Melton Mowbray Pork Pie

As a Leicestershire bloke, the Pork Pie I make is of the Melton Mowbray variety: a pie made 'free standing', not in a tin, with plain not cured pork that is chopped not minced and with a jellied pork stock between the meat and pastry. The pie is made from 'hot water crust' pastry

I have made pies over the Christmas period using two different pastry recipes: the first using a recipe from Oddley, a member of the forum, and the other my own. They both have their merits. I'll leave you to judge which is best.

Oddley's Recipe
300g/12oz Plain Flour
½ tsp Salt
1 egg yolk
4 Tbs Milk
4 Tbs Water
28g/1oz Butter
84g/3oz Lard

1. Sift salt and flour into a bowl, make a well in the centre then heat slightly
2. Beat yolk with 1 tablespoon of milk and put into the well
3. Pour rest of milk, water, butter and lard into a saucepan and heat slowly, until lard and butter melt. Bring to a boil.
4. Pour into the well and mix with a wooden spoon until ingredients are thoroughly blended.
5. Turn out onto a floured board and quickly knead until smooth.
6. Put into a bowl or basin over a pan of hot water, cover with a clean tea towel and leave to rest for ½ an hour.
7. Roll out to ¼ in thickness and use as required.
8. When making pies cut off a ¼ of the pastry first for the lid, keep in the bowl over the hot water until required.

Pie made with Oddleys Pastry

My recipe
1lb Flour
1 tsp Salt
7oz Lard
6 fl oz Water

Method 1. Sift salt and flour into a bowl.
2. Put liquid and lard in a pan and melt lard, then bring to the boil.
3. When boiling mix into the flour and knead lightly.
4. Cover and set aside until firm enough to mould – 30 mins to an hour.
I generally make half this amount for 12 oz of meat.

Pie made with with my pastry

The pie making process starts with making a stock from pork bones and trotters. Boil these in the normal way then reduce the stock until a small amount cooled in the fridge forms a jelly.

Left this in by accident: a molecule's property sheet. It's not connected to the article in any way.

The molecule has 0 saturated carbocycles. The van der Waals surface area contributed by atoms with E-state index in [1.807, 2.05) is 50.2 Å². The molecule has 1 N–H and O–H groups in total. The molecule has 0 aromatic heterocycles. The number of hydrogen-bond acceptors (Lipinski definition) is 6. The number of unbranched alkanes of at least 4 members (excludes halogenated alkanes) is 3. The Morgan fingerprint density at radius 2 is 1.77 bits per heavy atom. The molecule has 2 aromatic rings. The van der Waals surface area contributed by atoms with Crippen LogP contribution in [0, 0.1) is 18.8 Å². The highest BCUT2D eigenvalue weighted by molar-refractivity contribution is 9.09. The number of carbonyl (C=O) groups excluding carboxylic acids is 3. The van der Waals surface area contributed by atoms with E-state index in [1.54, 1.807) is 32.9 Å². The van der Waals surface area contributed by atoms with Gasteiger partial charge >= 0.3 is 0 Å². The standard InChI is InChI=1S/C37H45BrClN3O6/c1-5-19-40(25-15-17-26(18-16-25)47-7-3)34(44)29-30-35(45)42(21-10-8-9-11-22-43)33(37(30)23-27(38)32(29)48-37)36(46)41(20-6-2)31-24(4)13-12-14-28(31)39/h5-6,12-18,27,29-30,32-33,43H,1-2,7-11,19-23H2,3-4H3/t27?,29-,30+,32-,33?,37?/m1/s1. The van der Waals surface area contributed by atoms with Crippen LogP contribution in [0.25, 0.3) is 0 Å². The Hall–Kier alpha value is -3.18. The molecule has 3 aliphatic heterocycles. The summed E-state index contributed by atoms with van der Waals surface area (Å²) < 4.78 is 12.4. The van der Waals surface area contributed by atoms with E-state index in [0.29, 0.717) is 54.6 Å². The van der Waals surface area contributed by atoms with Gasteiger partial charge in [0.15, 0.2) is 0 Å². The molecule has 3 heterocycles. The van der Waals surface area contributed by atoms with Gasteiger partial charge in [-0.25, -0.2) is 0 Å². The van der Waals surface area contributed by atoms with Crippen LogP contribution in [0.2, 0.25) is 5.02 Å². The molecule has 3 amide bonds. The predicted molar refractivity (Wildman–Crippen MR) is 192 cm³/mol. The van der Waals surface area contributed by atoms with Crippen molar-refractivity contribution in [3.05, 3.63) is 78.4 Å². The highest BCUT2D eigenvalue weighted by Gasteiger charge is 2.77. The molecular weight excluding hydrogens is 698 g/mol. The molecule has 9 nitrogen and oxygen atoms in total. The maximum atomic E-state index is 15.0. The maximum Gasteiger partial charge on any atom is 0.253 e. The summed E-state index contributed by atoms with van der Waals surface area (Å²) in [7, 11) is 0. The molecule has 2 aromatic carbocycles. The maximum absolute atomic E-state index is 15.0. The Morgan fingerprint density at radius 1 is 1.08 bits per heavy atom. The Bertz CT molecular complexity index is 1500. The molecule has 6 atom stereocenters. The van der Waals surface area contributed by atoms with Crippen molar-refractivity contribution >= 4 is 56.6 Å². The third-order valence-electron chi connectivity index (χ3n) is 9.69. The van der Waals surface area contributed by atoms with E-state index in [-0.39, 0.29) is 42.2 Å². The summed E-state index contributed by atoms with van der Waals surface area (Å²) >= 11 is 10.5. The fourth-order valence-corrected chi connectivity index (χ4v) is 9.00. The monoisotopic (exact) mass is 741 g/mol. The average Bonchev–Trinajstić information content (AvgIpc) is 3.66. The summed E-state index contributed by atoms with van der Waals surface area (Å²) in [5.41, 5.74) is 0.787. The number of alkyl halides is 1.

The meat is fairly fatty shoulder or lean pork with some back fat or belly added. I cut the pork into small pieces then put it on a chopping board and chop with a cleaver/large knife until well chopped. To 12oz of pork I add ¾ tsp of salt, ½ tsp ground white pepper, a pinch of mace and 1 tsp rubbed sage.

For 12 oz of meat I weigh 11 oz of pastry then set aside ¼ for the lid. 'Raise' the pie by shaping the rest of the pastry into a circular mound and push either a pie 'dolly' or a jar into the middle of this and mould the pastry up the sides – grease and flour the dolly or your jar beforehand. Leave to cool and remove the mould. Put the meat into ithe pastry and place the lid on top with the lid inside the pastry sides. Crimp the sides to enclose the lid. Egg wash and make a hole in the centre of the lid. Bake at 190°C for 20 mins then for 1¼ hours at 170°C. When cooked allow to cool for about an hour then pour the stock through the hole in the lid. Repeat this when the pie is cold.

Having written this I've just realised that it will no doubt make sense to anyone who already knows how to make a raised pie but will probably seem like gobbledygook to anyone who doesn't! Next time I make one perhaps I'd better take some more photos!

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There are four comments

John Byrne

Is this pie eaten hot or cold???

John Byrne, (Email ) - 03-01-’09 15:57

Hi John

It’s eaten cold.

Phil, (Email ) - 03-01-’09 16:29

They look great. It’s good to see there is a healthy appreciation for pork pies out there.

ross, - 04-08-’10 11:27

Nice looking pie Ross.

Phil, (Email ) (URL) - 04-08-’10 16:42

I'm somewhat incapacitated at present so replies may take some time. Please post urgent enquiries at the forum.

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